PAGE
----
The origin of chronic dehydration can be multiple. Sweating is one of the main sources of dehydration. Sweat is composed mainly of water, so sweating rhymes with loss of water. This is why excessive sweating can be the cause of dehydration, especially when you are in a risky situation such as a heat wave or during intensive sports sessions. During a sports practice, the water losses are also pulmonary, and increased by the hyperventilation caused by the effort.
Then, digestive disorders (diarrhea, vomiting) cause increased water loss that can lead to dehydration, just as certain metabolic situations are more at risk of causing dehydration: diabetics (type 1) eliminate more water because of of the accumulation of sugar in the blood. It is therefore all the more important for them to be sufficiently hydrated. [ cause of chronic dehydration ]
How do you know if you have chronic dehydration?
There are a series of symptoms that should alert you to your level of hydration. Thirst is the body's first warning sign when you think of dehydration, but it appears too late contrary to what you might think. To be thirsty is already to have a level of hydration that is too low.
The decrease in blood volume generated by the lack of water leads to poorer tissue oxygenation. This then results in a multitude of associated symptoms such as headache and fatigue, aggravated by hypotension. Pale skin can help you spot low blood pressure. The poor oxygenation of the body caused by the lack of water also causes cold sweats, hands and feet are cold. To compensate for the lack of oxygen, the pulse quickens, this is called tachycardia, your heart beats faster.
Some signs of dehydration are more obvious to spot: a small quantity of urine and its dark color are an excellent marker of chronic dehydration, as well as weight loss (up to 20% of the initial weight) and the presence of skin folds, like those you may have after staying in a bath for too long.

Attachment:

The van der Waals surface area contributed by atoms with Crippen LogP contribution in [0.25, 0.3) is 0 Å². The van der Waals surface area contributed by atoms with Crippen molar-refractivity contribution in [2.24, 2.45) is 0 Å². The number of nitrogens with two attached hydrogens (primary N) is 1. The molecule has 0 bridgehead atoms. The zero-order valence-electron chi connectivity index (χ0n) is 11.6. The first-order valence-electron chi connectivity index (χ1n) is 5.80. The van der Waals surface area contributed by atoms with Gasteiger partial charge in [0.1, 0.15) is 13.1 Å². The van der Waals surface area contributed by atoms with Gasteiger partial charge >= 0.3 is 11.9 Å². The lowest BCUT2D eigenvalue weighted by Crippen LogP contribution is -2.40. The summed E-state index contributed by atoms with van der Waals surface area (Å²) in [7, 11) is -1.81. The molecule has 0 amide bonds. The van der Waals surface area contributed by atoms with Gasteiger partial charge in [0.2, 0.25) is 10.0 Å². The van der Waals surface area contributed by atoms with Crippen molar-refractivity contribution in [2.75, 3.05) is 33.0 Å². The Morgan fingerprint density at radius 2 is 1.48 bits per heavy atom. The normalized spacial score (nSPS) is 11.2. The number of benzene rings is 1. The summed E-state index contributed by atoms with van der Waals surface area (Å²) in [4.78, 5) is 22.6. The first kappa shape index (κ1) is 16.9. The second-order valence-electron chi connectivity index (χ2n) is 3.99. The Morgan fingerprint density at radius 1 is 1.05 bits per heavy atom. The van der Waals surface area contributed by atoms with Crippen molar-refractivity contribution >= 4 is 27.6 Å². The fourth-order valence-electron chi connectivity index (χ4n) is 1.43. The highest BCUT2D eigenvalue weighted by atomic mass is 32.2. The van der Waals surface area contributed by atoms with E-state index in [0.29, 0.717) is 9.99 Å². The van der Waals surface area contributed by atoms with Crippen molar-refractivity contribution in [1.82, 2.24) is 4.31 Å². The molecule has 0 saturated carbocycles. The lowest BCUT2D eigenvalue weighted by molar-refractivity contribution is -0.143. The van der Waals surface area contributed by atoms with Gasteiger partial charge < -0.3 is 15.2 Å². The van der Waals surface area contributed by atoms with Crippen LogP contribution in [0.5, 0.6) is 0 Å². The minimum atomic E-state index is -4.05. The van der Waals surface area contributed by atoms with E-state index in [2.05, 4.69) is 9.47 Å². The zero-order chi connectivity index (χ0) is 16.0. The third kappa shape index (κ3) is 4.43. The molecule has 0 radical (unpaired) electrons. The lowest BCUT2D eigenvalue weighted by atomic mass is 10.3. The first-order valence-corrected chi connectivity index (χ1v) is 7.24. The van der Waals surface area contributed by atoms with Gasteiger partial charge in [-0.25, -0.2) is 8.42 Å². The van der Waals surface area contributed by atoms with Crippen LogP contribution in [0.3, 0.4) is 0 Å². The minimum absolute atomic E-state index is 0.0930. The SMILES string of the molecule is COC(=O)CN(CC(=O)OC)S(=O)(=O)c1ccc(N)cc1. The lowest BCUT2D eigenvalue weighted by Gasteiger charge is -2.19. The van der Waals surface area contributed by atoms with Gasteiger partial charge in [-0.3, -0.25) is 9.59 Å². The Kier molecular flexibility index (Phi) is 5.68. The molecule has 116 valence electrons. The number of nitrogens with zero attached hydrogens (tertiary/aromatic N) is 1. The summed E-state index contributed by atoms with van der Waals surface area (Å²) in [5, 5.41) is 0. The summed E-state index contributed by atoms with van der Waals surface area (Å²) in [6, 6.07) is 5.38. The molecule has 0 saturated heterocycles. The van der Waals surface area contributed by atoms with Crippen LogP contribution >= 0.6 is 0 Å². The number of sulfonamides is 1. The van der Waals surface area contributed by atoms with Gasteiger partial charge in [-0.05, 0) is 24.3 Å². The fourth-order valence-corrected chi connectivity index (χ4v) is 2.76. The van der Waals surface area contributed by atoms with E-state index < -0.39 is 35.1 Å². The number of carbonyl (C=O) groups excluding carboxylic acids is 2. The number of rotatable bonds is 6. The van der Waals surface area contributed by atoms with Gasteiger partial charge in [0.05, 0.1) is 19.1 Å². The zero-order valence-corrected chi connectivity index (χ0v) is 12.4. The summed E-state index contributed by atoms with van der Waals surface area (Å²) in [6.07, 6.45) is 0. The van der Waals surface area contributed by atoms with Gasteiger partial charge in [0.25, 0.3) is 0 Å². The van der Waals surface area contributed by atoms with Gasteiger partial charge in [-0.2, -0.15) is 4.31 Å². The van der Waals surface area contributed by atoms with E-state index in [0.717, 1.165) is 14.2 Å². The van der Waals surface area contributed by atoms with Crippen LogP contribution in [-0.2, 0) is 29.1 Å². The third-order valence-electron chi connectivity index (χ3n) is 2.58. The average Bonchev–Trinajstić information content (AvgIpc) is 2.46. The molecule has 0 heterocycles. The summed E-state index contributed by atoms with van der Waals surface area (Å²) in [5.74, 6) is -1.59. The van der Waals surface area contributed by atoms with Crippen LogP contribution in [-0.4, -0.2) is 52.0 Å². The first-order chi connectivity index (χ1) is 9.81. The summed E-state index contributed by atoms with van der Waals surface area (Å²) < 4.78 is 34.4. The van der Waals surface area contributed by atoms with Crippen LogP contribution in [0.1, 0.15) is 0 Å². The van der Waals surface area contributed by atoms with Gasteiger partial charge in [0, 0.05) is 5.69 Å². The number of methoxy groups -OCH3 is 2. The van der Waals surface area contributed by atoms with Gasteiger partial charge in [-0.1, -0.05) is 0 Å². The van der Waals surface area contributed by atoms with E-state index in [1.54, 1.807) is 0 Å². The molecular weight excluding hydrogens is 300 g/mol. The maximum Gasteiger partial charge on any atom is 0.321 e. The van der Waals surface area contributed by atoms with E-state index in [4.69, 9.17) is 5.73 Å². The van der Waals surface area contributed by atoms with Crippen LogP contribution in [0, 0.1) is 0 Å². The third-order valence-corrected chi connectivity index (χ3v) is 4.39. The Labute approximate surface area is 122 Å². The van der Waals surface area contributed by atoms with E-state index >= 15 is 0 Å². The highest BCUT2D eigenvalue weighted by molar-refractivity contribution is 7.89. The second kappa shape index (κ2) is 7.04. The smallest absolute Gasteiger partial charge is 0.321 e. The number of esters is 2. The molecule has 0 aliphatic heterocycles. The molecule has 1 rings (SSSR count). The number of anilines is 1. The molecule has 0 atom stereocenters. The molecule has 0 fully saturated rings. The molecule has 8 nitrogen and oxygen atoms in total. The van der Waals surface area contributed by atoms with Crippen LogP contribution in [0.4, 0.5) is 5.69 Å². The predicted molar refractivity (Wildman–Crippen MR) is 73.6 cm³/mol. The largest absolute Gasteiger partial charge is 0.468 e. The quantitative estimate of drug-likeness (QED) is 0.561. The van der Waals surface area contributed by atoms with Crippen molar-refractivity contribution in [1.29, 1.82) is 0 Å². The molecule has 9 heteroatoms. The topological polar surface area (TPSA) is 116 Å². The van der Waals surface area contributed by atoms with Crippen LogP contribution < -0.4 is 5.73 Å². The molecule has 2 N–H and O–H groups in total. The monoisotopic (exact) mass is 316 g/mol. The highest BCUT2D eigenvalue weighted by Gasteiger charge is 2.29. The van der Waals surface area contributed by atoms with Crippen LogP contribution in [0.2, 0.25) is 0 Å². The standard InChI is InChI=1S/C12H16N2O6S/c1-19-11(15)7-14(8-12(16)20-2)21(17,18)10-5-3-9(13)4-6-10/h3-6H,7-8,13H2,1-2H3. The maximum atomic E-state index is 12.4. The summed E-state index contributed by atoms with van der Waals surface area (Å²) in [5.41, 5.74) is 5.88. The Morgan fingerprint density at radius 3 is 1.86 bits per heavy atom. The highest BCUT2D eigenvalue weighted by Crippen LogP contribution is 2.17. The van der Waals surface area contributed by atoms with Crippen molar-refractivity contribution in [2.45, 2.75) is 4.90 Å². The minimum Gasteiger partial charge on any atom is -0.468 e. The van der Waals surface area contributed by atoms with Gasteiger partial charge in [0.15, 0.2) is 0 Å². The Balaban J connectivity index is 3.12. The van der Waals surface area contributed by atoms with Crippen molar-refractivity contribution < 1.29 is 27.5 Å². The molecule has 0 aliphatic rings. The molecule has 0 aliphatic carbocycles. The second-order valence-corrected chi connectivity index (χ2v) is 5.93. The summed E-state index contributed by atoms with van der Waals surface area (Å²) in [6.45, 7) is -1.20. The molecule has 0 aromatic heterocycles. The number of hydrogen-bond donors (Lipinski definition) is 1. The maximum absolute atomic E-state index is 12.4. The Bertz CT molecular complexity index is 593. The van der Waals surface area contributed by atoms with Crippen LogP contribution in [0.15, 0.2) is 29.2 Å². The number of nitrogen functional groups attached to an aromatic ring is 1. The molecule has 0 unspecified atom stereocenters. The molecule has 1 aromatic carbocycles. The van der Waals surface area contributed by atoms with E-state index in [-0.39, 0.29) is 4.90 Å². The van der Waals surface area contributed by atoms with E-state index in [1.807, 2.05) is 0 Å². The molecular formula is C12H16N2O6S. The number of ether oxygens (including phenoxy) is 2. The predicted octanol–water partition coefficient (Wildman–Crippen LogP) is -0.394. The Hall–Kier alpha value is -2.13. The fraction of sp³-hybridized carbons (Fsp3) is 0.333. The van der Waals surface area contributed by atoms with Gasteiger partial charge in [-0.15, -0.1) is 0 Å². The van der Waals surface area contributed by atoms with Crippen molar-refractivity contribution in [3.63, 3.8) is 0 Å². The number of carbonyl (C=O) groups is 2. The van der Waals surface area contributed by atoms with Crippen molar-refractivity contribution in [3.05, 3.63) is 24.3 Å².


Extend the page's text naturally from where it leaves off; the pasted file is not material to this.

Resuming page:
How to deal with chronic dehydration?
To avoid chronic dehydration, it is best to anticipate your level of hydration in order to have sufficient water intake throughout the day. We give you some tips to know if you are well hydrated. First of all, watch your weight, it is an excellent indicator of your level of hydration because, at the beginning, a loss of weight is correlated with a loss of water. A weight that remains stable is therefore reassuring.
You can also check your skin fold, which is to lightly pinch your skin to see if it quickly returns to its original state. If not, you are probably running out of water.
Finally, carrying out a biological blood test such as an ionogram, indicating in particular the level of sodium in the blood, is a slightly more advanced indicator of your state of hydration.
You will have understood that anticipating your thirst is the best way to avoid all the inconveniences and dangers of chronic dehydration. For optimal hydration throughout the day, Hydratis offers you an interesting alternative to a classic glass of water. Thanks to a pellet enriched with minerals (sodium, potassium, chloride, zinc) and glucose, the absorption of water is accelerated in your body, allowing you to make up for both water and mineral salt losses much more effectively than with water alone.